I still have to correct myself that we only won the 2009 Cup Final 2-1 officially, whereas Florent Malouda of course made it 3-1 with a superb strike that was incorrectly disallowed even though it had crossed the line. Not to mention the famous Super Frank goal for England in the World Cup that just may have led to an incredible turn around in the outcome.
The question is always how it should be introduced and clearly football doesn’t have the natural pauses of, say, cricket or tennis. How about looking at the issue the other way round rather than trying to overdefine video use? Each team could have three challenges per half on any decision they like as long as it’s (a) reasonable and not intended only to stop the other team scoring or (b) within ten seconds of the incident. The manager need only tell the fourth official who could inform the ref immediately to halt play. Of course it’s not fool proof – FIFA must have committees galore who could thrash out the details – but it’s a start. This is sport played for tens of millions of pounds. The fans should not be fobbed off with “it’s only a game” or “decisions even themselves out over time”. That’s not good enough given the emotional ties we have to our Club and the money that we shell out in following the team.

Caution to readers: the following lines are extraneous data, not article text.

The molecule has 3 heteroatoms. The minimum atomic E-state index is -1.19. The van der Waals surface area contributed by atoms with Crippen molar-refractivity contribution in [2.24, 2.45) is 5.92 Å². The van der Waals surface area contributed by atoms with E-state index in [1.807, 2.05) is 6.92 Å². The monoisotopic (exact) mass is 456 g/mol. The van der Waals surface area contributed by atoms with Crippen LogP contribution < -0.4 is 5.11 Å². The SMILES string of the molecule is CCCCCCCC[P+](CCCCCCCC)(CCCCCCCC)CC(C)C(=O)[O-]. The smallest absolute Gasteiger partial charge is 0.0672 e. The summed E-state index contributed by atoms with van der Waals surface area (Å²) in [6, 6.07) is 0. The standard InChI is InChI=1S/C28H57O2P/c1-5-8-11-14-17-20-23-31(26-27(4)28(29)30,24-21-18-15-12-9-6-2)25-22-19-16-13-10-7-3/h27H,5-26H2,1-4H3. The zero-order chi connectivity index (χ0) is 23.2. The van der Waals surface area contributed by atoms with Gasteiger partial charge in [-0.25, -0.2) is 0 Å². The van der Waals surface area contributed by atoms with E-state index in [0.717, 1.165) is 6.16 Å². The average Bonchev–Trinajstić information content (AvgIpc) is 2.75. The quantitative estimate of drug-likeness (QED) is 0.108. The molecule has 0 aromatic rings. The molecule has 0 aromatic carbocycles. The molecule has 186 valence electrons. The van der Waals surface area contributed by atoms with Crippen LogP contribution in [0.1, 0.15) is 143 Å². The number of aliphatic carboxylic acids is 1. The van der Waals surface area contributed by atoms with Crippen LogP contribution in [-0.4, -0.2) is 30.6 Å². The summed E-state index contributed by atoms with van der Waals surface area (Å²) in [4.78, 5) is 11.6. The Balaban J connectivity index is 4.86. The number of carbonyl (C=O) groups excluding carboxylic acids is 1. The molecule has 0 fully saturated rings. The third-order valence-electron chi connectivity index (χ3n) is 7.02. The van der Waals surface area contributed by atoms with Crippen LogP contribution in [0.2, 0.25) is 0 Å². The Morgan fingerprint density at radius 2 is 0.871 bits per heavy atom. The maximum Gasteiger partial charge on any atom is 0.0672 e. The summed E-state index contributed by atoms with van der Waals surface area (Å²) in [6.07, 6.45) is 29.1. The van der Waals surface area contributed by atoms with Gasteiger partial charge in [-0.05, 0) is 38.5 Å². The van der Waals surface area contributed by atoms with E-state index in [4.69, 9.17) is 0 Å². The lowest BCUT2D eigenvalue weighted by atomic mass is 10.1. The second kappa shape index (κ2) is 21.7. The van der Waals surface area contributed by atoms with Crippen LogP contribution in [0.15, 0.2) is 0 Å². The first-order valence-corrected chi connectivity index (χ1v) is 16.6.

6. Penalty shoot-outs
Having been crowned champions of Europe by Didier’s cool rolled-in effort, and missing out four years ago by the width of a post, our fans are more entitled to pass judgment than most. And my view hasn’t changed for many years – penalties are virtually an insulting way to end such heavyweight, vital moments for our Club. Whoever brought them in some four decades ago was being lazy in the extreme.
Penalties reward luck more than nerve and very occasionally, such as in the latter stages of last season’s amazing run, great goalkeeping. They don’t reward skill. A far better spectacle and a fairer outcome would be the old US league system of allowing, say, 4 or 5 seconds, for a player to score from some distance out. The player can dribble or shoot immediately or whatever combination they choose. If the keeper saves and the ball is in play within the time limit, the player can still score. Five players per team take the kicks, with sudden death introduced thereafter if needed, as at present.
This of course is only for cup ties and a draw remains a draw in the league – no reason to change that.
Alternatively take a player off every five minutes in extra time. Anything to avoid the complete randomness of the present system in which you may as well toss a coin instead.
One of the fantastic aspects of going to matches is the timelessness. Many aspects don’t change. But where other sports are leading the way and we can improve the spectacle at the Bridge and elsewhere even more, that’s got to be worth a go, hasn’t it? Food for thought …
Written by Bobby Fletcher